Airwallex President Lucy Liu’s reflections on challenging gender norms in tech

- March 8, 2021 3 MIN READ
women in tech
Each and every day is an opportunity to challenge biases and reset boundaries in the workplace.

We have made much progress in recent years to create a more equal world, but there is still much further to go on our journey for true parity between the genders.

It’s encouraging to see conversations about women in the workplace becoming more commonplace – whether that be on gender bias, the pay gap or counteracting the fabled ‘boys club’ mentality. These topics are helping to shape what the modern-day workplace should look like, while also ensuring businesses remain accountable for their policies.

While International Women’s Day is a celebration of women’s contribution to the world of work, it’s also a reminder to stop and reflect on our progress towards an equal workplace for all.

Visibility creates opportunity

When I was starting my career, it would be fair to say I noticed the gender imbalance. Women in leadership were few and far between – the year Airwallex was founded, in 2015, nine out of 10 fintech leaders in Australia were male.[1]

Despite this, I have always viewed being a young woman in business as a strength (I was 25 when we founded Airwallex) which has helped to shape my leadership ethos.  I’ve always tried to share my time, learnings and experiences with people in the fintech industry – particularly where I can add a woman’s voice in what can be a male-dominated space.

While removing the challenges and biases that women face is not going to be easy, and will not happen overnight, I believe women leaders have a clear role to play. This starts with sharing experiences, encouragement and lifting each other up when it feels the world is stacked against you.

More and more, we are seeing positive steps to address equal representation and engage women entrepreneurs. For example, the introduction of government programs to drive support for female entrepreneurs, such as the Boosting Female Founders Initiative.

The pandemic disruption as a force for positive change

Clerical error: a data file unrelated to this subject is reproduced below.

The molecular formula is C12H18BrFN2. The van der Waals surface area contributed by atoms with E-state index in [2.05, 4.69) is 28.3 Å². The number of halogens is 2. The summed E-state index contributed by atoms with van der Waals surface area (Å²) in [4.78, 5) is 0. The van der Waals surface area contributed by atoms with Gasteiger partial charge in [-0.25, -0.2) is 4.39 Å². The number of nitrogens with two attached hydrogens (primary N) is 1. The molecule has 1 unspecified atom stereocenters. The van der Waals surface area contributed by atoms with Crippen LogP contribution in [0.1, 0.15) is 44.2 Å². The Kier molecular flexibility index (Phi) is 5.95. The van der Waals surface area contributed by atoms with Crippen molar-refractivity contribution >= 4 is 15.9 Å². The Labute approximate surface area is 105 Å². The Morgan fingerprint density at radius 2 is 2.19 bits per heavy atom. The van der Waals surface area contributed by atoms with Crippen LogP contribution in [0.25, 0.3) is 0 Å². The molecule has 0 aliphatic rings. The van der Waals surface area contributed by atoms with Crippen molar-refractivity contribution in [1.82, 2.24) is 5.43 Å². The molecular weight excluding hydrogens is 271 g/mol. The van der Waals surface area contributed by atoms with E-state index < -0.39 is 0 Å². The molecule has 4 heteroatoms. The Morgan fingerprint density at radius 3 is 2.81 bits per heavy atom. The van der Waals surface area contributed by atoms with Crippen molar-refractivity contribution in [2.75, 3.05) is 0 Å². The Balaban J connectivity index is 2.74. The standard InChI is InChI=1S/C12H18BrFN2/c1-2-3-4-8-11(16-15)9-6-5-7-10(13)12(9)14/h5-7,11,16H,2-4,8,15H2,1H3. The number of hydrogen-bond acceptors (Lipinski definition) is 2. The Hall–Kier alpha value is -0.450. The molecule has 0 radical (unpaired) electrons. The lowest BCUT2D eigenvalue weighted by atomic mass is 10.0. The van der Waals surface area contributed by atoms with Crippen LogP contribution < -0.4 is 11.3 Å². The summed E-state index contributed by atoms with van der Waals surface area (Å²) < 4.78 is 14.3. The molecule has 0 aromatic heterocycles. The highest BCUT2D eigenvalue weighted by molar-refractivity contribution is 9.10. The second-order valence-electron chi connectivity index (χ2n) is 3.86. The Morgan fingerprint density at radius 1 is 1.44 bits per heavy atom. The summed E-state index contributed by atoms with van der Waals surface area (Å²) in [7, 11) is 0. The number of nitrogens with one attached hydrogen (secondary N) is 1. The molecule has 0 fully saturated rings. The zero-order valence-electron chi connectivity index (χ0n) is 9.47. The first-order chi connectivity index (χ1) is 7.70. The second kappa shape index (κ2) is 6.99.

As a manager, founder or leader, challenging stereotypes is key to creating an equal workplace. The outdated notion that a productive work week falls within the hours of 9am-5pm is an obvious one. The global pandemic has fast-tracked the shift towards remote working. This flexible structure is hugely convenient for parents with child-caring responsibilities.

The move away from in-person meetings has also helped parents juggle personal and professional commitments. Prior to the pandemic, I was travelling internationally for work most weeks. But now, more time on the ground means I can more easily switch gears from mother to Airwallex president and back again.

We have quite a number of working mums at Airwallex, so building a flexible working culture is a priority to ensure our teams feel supported when integrating work and personal responsibilities. However, this must be accompanied by strong employee feedback loops and well-being programs to minimise the risk of burnout.

Onwards and upwards

To generate meaningful change for women in business and tech, we must continue challenging existing structures and removing glass ceilings. Here are a few practices and policies we’ve found helpful at creating an equal opportunity culture for everyone at work:

  1. Revisit and review organisational policies and culture to identify room for improvement. To attract more women into the talent pool, leaders must assess their own workplace flexibility policies, provide recognition and reward based on an individual’s merit (without any bias towards someone’s background or gender), as well as reviewing how existing women employees are supported and represented in senior leadership.
  2. Implement women-led mentorship programs. Mentoring creates a safe space for learning and development in both a professional and personal capacity. Women leaders can inspire and encourage each other as they create businesses and build careers. By being a visible and active member of the community as a founder, leader, and role model, I hope to inspire other women to consider a career in tech.
  3. Support progression and leadership opportunities for women. The tech sector is a dynamic, fast-paced environment. Consistently supporting your team’s growth and development through training and upskilling will not only strengthen the output of the business, but it will help empower the next generation of women leaders.

We all have a part to play in achieving global equality. Let International Women’s Day be the reminder to challenge societal inequality and support the next generation of women entrepreneurs.

[1] https://www.finder.com.au/9-of-10-australian-fintech-leaders-male

 This post originally appeared on Kochie’s Business Builders. You can read it here